De novo assembly and validation of planaria transcriptome by massive parallel sequencing and shotgun proteomics
ABSTRACT Freshwater planaria are a very attractive model system for stem cell biology, tissue homeostasis, and regeneration. The genome of the planarian Schmidtea mediterranea has recently been sequenced and is estimated to contain >20,000 protein-encoding genes. However, the characterization of its transcriptome is far from complete. Furthermore, not a single proteome of the entire phylum has been assayed on a genome-wide level. We devised an efficient sequencing strategy that allowed us to de novo assemble a major fraction of the S. mediterranea transcriptome. We then used independent assays and massive shotgun proteomics to validate the authenticity of transcripts. In total, our de novo assembly yielded 18,619 candidate transcripts with a mean length of 1118 nt after filtering. A total of 17,564 candidate transcripts could be mapped to 15,284 distinct loci on the current genome reference sequence. RACE confirmed complete or almost complete 5' and 3' ends for 22/24 transcripts. The frequencies of frame shifts, fusion, and fission events in the assembled transcripts were computationally estimated to be 4.2%-13%, 0%-3.7%, and 2.6%, respectively. Our shotgun proteomics produced 16,135 distinct peptides that validated 4200 transcripts (FDR ≤1%). The catalog of transcripts assembled in this study, together with the identified peptides, dramatically expands and refines planarian gene annotation, demonstrated by validation of several previously unknown transcripts with stem cell-dependent expression patterns. In addition, our robust transcriptome characterization pipeline could be applied to other organisms without genome assembly. All of our data, including homology annotation, are freely available at SmedGD, the S. mediterranea genome database.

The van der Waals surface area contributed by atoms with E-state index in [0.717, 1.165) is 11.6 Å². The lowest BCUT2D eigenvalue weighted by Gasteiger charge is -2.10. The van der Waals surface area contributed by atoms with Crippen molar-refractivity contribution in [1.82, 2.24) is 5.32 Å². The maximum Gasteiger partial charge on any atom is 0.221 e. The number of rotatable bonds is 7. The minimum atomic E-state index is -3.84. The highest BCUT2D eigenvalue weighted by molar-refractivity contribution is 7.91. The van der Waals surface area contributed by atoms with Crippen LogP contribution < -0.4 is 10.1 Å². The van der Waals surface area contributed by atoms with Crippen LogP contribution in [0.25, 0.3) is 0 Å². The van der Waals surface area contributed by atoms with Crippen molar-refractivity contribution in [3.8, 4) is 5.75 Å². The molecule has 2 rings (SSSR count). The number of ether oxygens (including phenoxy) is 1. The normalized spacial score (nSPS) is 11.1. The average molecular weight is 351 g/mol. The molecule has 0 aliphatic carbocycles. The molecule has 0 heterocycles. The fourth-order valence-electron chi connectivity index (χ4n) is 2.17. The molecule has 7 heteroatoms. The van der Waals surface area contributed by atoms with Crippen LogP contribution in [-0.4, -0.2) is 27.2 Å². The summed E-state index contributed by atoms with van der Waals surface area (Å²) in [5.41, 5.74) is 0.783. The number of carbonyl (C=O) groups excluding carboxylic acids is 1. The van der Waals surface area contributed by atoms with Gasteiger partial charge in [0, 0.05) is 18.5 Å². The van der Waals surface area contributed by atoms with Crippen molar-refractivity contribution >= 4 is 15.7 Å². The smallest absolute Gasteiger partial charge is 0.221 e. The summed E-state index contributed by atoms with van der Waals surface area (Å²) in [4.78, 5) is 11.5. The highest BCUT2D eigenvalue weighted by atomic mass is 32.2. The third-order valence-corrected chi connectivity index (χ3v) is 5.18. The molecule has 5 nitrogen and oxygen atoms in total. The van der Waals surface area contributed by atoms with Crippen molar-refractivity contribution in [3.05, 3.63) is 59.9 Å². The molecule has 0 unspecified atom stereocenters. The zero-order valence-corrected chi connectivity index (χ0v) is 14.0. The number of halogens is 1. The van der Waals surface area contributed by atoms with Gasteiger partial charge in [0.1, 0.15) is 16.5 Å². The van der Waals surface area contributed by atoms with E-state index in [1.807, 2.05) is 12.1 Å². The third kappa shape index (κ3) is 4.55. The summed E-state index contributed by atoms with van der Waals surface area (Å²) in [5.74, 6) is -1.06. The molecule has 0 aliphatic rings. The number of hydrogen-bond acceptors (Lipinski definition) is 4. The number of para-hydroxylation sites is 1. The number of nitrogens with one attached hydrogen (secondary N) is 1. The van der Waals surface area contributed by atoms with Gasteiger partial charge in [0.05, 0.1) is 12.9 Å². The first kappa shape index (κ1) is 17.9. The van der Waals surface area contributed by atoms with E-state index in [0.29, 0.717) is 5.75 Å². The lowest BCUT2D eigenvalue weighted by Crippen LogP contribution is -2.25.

Full-textDOI: · Available from: Pinar Önal, Aug 13, 2015
- SourceAvailable from: Alejandro Sánchez Alvarado
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- "We sought to define the molecular mechanisms driving pharynx regeneration by expression-profiling experiments. We designed custom oligonucleotide microarrays representing 43,806 predicted S. mediterranea transcripts and isoforms from various sources (Robb et al., 2008; Blythe et al., 2010; Adamidi et al., 2011). Based on our observations that pharynx regeneration triggered a localized stem cell proliferative response, we isolated a plug of tissue surrounding the pharynx wound site in order to enrich for those transcripts most directly relevant to this process (Figure 2F). "
ABSTRACT: Planarian flatworms regenerate every organ after amputation. Adult pluripotent stem cells drive this ability, but how injury activates and directs stem cells into the appropriate lineages is unclear. Here we describe a single-organ regeneration assay in which ejection of the planarian pharynx is selectively induced by brief exposure of animals to sodium azide. To identify genes required for pharynx regeneration, we performed an RNAi screen of 356 genes upregulated after amputation, using successful feeding as a proxy for regeneration. We found that knockdown of 20 genes caused a wide range of regeneration phenotypes and that RNAi of the forkhead transcription factor FoxA, which is expressed in a subpopulation of stem cells, specifically inhibited regrowth of the pharynx. Selective amputation of the pharynx therefore permits the identification of genes required for organ-specific regeneration and suggests an ancient function for FoxA-dependent transcriptional programs in driving regeneration. DOI: http://dx.doi.org/10.7554/eLife.02238.001eLife Sciences 04/2014; 3:e02238. DOI:10.7554/eLife.02238 · 8.52 Impact Factor